And the newbs I'm talking about are those that people love to complain about in Dynamax adventures - inappropriately dynamaxing Pokemon with a type disadvantage against the enemy or dynamaxing a Pokemon and spamming an ineffective max move. The list goes on. The newer games are designed for them. The people who get lost easily in caves, who don't know type match ups, or who can't grasp the concept of how to catch a wild Pokemon.

And then when you mix in the need to create a streamlined game that also caters for an online competitive crowd, well, you wind up with games like Sword and Shield where the hand holding and the light plot (and it is light - I argue lighter than the original Gen 1s!) delivers up an unsatisfactory RPG experience.

And it's those flaws that provide a stark contrast to Gen 1 and Gen 2 which are very unforgiving to newbs. You sink or swim in those games. The hand holding is minimum, and there are rewards for those who explore the non-linear map designs (when compared to Gen 5 and onwards).

If GF are serious about recapturing the magic of Gen 1 and Gen 2 they need to reconceptualise who the audience is for the mainseries games and what side-series games could be developed in tandem to target the newbs and the online competitive crowd. I would welcome a battle simulator with HOME connectivity with frequent DLC patch updates to add in new moves and mons that caters to the competitive crowd and I also welcome a "Let's Go" game series that reconceptualises each region that focuses on a fun easy experience through the world of Pokemon that leaves all the non-linear exploring, unforgiving battles to a mainseries game where the plot draws you in with vibrant characters that make you feel like you are in the world of Pokemon.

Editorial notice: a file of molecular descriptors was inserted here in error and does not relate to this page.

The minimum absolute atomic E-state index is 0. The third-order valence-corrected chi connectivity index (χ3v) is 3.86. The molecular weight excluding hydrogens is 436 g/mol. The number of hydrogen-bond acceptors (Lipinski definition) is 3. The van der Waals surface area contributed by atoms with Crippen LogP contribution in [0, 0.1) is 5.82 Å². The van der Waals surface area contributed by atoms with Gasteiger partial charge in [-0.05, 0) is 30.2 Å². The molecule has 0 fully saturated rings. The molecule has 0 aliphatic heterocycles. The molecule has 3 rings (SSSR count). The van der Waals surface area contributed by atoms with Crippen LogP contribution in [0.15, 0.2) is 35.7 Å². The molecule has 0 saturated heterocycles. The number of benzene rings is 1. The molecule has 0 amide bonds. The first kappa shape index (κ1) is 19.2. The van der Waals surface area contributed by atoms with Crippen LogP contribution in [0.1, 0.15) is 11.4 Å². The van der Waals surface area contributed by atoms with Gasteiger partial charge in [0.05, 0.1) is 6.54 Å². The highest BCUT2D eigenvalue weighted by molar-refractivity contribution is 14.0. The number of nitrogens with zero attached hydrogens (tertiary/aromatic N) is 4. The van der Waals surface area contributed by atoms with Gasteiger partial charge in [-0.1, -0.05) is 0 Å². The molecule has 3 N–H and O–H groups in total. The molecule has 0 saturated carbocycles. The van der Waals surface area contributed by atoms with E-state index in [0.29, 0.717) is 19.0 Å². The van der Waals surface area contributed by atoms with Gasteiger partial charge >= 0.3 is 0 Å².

But it's GF we're talking about and they're unlikely to split the mainseries games in this way. All we can hope for, in Gen 9, is an option to take away all the hand holding aspects.
 

pacman000

On a quest to be the best...
Thing is the first games were for new players too; they just allowed players to learn as they went along. Choose the wrong move! Get lost in a cave! That's part of the experience!